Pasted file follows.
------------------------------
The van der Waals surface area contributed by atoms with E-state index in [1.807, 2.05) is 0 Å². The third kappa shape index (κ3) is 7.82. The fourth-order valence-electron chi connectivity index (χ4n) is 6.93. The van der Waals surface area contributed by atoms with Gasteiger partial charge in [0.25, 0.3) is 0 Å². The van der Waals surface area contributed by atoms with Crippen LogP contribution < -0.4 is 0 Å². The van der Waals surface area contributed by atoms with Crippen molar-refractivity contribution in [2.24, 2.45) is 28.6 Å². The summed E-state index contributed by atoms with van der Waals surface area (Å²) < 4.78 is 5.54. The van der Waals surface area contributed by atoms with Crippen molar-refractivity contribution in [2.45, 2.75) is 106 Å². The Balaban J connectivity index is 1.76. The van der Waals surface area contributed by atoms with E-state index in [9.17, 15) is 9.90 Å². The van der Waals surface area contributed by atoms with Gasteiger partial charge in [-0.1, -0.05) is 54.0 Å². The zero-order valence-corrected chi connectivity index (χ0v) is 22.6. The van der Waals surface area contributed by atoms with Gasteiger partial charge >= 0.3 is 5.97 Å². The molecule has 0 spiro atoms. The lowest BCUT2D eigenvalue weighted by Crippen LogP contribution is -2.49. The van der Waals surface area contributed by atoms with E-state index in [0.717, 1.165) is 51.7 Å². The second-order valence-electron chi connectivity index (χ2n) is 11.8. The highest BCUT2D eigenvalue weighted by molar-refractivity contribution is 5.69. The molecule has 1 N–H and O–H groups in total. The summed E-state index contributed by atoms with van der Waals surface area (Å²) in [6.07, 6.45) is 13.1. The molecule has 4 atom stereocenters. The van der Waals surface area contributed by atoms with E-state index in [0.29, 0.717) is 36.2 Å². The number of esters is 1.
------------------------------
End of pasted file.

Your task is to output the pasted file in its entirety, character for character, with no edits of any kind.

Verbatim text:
The van der Waals surface area contributed by atoms with E-state index in [1.807, 2.05) is 0 Å². The third kappa shape index (κ3) is 7.82. The fourth-order valence-electron chi connectivity index (χ4n) is 6.93. The van der Waals surface area contributed by atoms with Gasteiger partial charge in [0.25, 0.3) is 0 Å². The van der Waals surface area contributed by atoms with Crippen LogP contribution < -0.4 is 0 Å². The van der Waals surface area contributed by atoms with Crippen molar-refractivity contribution in [2.24, 2.45) is 28.6 Å². The summed E-state index contributed by atoms with van der Waals surface area (Å²) < 4.78 is 5.54. The van der Waals surface area contributed by atoms with Crippen molar-refractivity contribution in [2.45, 2.75) is 106 Å². The Balaban J connectivity index is 1.76. The van der Waals surface area contributed by atoms with E-state index in [9.17, 15) is 9.90 Å². The van der Waals surface area contributed by atoms with Gasteiger partial charge in [-0.1, -0.05) is 54.0 Å². The zero-order valence-corrected chi connectivity index (χ0v) is 22.6. The van der Waals surface area contributed by atoms with Gasteiger partial charge >= 0.3 is 5.97 Å². The molecule has 0 spiro atoms. The lowest BCUT2D eigenvalue weighted by Crippen LogP contribution is -2.49. The van der Waals surface area contributed by atoms with E-state index in [0.717, 1.165) is 51.7 Å². The second-order valence-electron chi connectivity index (χ2n) is 11.8. The highest BCUT2D eigenvalue weighted by molar-refractivity contribution is 5.69. The molecule has 1 N–H and O–H groups in total. The summed E-state index contributed by atoms with van der Waals surface area (Å²) in [6.07, 6.45) is 13.1. The molecule has 4 atom stereocenters. The van der Waals surface area contributed by atoms with E-state index in [0.29, 0.717) is 36.2 Å². The number of esters is 1.